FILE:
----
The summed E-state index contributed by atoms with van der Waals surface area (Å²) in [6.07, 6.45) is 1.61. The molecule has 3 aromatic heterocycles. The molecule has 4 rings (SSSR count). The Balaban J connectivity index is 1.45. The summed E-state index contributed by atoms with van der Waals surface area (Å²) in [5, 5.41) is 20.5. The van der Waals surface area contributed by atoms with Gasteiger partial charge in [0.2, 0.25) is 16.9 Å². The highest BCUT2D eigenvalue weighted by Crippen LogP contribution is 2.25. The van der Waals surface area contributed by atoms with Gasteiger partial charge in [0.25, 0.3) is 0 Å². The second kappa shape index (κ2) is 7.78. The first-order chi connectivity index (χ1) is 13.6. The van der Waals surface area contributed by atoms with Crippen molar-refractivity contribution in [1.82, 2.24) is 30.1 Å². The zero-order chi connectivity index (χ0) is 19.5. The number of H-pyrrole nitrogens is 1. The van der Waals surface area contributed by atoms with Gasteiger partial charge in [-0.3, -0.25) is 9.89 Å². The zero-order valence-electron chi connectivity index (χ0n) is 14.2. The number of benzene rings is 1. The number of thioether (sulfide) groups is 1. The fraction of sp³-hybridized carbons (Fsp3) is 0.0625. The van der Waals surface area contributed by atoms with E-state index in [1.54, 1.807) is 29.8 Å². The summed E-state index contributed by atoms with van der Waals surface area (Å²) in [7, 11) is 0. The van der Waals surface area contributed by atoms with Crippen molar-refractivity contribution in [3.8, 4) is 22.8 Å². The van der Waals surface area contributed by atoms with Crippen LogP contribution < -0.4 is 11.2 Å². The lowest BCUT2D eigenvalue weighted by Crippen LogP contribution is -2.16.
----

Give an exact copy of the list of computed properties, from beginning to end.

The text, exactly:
The summed E-state index contributed by atoms with van der Waals surface area (Å²) in [6.07, 6.45) is 1.61. The molecule has 3 aromatic heterocycles. The molecule has 4 rings (SSSR count). The Balaban J connectivity index is 1.45. The summed E-state index contributed by atoms with van der Waals surface area (Å²) in [5, 5.41) is 20.5. The van der Waals surface area contributed by atoms with Gasteiger partial charge in [0.2, 0.25) is 16.9 Å². The highest BCUT2D eigenvalue weighted by Crippen LogP contribution is 2.25. The van der Waals surface area contributed by atoms with Gasteiger partial charge in [0.25, 0.3) is 0 Å². The second kappa shape index (κ2) is 7.78. The first-order chi connectivity index (χ1) is 13.6. The van der Waals surface area contributed by atoms with Crippen molar-refractivity contribution in [1.82, 2.24) is 30.1 Å². The zero-order chi connectivity index (χ0) is 19.5. The number of H-pyrrole nitrogens is 1. The van der Waals surface area contributed by atoms with Gasteiger partial charge in [-0.3, -0.25) is 9.89 Å². The zero-order valence-electron chi connectivity index (χ0n) is 14.2. The number of benzene rings is 1. The number of thioether (sulfide) groups is 1. The fraction of sp³-hybridized carbons (Fsp3) is 0.0625. The van der Waals surface area contributed by atoms with E-state index in [1.54, 1.807) is 29.8 Å². The summed E-state index contributed by atoms with van der Waals surface area (Å²) in [7, 11) is 0. The van der Waals surface area contributed by atoms with Crippen molar-refractivity contribution in [3.8, 4) is 22.8 Å². The van der Waals surface area contributed by atoms with Crippen LogP contribution < -0.4 is 11.2 Å². The lowest BCUT2D eigenvalue weighted by Crippen LogP contribution is -2.16.